There’s a moment at 6:12 a.m. when I hear my little two year old girl start to cry, that I want to run like a startled deer down the stairs and escape to the forest that is my garage.
The reason behind this fight or flight response is because I’m usually running two or three minutes behind schedule because I chose to lay in bed a littler longer and now I still have to feed the dog, who decided to take his sweet-ass time today. Then I have put on my socks and shoes, get my work bag together—put my lunch in the bag, make sure my keys to my office are in there, make sure I have a pen, and then take out yesterday’s empty lunch container so it doesn’t stink up my bag, which I should have done yesterday when I came home, but I didn’t.
Then the real struggle starts. I have to put on my duty belt, which has four snapping belt-supporters that snap around an inter-belt and one of these supporters doesn’t fit right, so it takes forever to get it on. And I know this whole process is going to take all of the three minutes I have left before I’m five minutes late to work. And for some reason, if I hear that cry and it’s before 6:13 a.m., I feel obligated to take thirty seconds to go into my girl’s room, pick her up and comfort her and ask, “What’s wrong?” knowing she’s going to wipe her snotty-ass-nose back-and-forth across my uniform shirt leaving a trail of slime on my shoulder that I’m going to have to wash off.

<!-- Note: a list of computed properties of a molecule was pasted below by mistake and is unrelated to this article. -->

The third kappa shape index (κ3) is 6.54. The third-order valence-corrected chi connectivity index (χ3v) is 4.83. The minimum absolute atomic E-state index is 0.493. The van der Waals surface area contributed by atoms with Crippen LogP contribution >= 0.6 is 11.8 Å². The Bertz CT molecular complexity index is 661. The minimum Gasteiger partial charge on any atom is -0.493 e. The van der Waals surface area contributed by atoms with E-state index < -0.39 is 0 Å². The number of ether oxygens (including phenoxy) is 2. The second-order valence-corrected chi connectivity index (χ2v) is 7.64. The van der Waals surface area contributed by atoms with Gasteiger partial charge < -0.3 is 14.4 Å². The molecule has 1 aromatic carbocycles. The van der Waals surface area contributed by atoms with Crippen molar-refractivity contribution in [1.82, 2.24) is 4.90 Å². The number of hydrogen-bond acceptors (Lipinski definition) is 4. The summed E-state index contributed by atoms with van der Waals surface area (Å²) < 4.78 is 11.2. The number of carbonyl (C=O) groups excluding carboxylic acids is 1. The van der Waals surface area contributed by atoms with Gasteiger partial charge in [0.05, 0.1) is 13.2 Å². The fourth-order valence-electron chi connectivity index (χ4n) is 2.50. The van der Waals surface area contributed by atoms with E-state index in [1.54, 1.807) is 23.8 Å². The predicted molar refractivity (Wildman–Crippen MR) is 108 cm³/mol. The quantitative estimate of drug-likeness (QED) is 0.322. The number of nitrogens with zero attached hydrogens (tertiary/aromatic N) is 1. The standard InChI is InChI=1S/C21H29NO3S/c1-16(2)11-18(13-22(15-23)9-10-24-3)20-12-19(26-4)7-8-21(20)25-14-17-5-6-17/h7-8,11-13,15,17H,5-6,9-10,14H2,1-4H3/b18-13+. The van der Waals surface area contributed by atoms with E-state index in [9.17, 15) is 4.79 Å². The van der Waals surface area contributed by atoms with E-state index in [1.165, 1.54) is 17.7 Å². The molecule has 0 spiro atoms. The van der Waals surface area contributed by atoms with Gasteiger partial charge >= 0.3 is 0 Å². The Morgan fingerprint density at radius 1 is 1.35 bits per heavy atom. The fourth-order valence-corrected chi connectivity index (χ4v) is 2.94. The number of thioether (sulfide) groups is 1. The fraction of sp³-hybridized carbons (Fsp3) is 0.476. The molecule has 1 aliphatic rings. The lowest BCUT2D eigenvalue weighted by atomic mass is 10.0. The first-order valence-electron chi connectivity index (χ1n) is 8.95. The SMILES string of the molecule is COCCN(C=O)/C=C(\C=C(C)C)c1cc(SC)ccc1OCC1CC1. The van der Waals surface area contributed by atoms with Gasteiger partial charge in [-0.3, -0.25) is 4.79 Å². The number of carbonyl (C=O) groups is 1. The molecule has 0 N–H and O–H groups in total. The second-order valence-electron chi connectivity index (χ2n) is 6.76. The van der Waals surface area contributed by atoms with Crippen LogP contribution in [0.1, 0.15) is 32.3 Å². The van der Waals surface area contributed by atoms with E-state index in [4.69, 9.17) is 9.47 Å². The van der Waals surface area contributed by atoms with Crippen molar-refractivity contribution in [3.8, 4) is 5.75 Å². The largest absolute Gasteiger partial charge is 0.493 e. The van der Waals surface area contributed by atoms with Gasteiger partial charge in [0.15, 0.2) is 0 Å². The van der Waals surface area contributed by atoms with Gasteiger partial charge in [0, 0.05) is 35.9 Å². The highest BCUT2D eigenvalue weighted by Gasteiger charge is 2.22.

After I pat her back a couple of times, and find her what used-to-be white Honey Bunny, I’ll lay her back down and then run out of the room knowing she’ll be screaming before I can grab my keys out of the glass bowl that’s at the end of the hallway.
Sometimes I’ll spin on my heels before I hit the bathroom halfway down the hall and take her into our bed, throw her on my pillow and say to my wife, “Here ya go. I’ve got to leave,” feeling guilty only as far as the end of the driveway. Then I’m over it.
Hey, it’s not my fault some people have to start work at 6:45 am. And you, little girl, just made me five minutes late.